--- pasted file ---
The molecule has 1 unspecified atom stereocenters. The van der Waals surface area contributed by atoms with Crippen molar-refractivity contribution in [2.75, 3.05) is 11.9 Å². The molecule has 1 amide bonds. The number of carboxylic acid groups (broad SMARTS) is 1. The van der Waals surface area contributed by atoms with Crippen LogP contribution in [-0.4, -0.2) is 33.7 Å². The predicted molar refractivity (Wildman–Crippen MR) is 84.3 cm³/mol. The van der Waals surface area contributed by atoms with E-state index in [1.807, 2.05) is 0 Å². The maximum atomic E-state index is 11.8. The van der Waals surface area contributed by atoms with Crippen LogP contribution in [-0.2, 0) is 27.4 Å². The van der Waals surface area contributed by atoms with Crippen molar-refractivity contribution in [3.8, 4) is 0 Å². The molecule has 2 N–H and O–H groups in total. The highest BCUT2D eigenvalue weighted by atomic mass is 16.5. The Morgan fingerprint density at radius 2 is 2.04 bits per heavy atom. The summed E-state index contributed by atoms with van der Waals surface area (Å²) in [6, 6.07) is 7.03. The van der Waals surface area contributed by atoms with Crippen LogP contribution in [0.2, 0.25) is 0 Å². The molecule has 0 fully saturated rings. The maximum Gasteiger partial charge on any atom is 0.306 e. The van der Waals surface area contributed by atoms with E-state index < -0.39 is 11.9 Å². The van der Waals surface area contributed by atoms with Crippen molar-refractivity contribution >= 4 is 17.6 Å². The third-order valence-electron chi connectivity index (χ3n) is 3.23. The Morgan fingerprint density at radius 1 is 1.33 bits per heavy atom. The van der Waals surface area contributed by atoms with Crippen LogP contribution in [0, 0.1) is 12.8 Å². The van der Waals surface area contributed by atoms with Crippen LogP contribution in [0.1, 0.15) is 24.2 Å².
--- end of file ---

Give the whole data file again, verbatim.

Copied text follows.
The molecule has 1 unspecified atom stereocenters. The van der Waals surface area contributed by atoms with Crippen molar-refractivity contribution in [2.75, 3.05) is 11.9 Å². The molecule has 1 amide bonds. The number of carboxylic acid groups (broad SMARTS) is 1. The van der Waals surface area contributed by atoms with Crippen LogP contribution in [-0.4, -0.2) is 33.7 Å². The predicted molar refractivity (Wildman–Crippen MR) is 84.3 cm³/mol. The van der Waals surface area contributed by atoms with E-state index in [1.807, 2.05) is 0 Å². The maximum atomic E-state index is 11.8. The van der Waals surface area contributed by atoms with Crippen LogP contribution in [-0.2, 0) is 27.4 Å². The van der Waals surface area contributed by atoms with Crippen molar-refractivity contribution in [3.8, 4) is 0 Å². The molecule has 2 N–H and O–H groups in total. The highest BCUT2D eigenvalue weighted by atomic mass is 16.5. The Morgan fingerprint density at radius 2 is 2.04 bits per heavy atom. The summed E-state index contributed by atoms with van der Waals surface area (Å²) in [6, 6.07) is 7.03. The van der Waals surface area contributed by atoms with Crippen LogP contribution in [0.2, 0.25) is 0 Å². The molecule has 0 fully saturated rings. The maximum Gasteiger partial charge on any atom is 0.306 e. The van der Waals surface area contributed by atoms with E-state index < -0.39 is 11.9 Å². The van der Waals surface area contributed by atoms with Crippen molar-refractivity contribution >= 4 is 17.6 Å². The third-order valence-electron chi connectivity index (χ3n) is 3.23. The Morgan fingerprint density at radius 1 is 1.33 bits per heavy atom. The van der Waals surface area contributed by atoms with Crippen LogP contribution in [0, 0.1) is 12.8 Å². The van der Waals surface area contributed by atoms with Crippen LogP contribution in [0.1, 0.15) is 24.2 Å².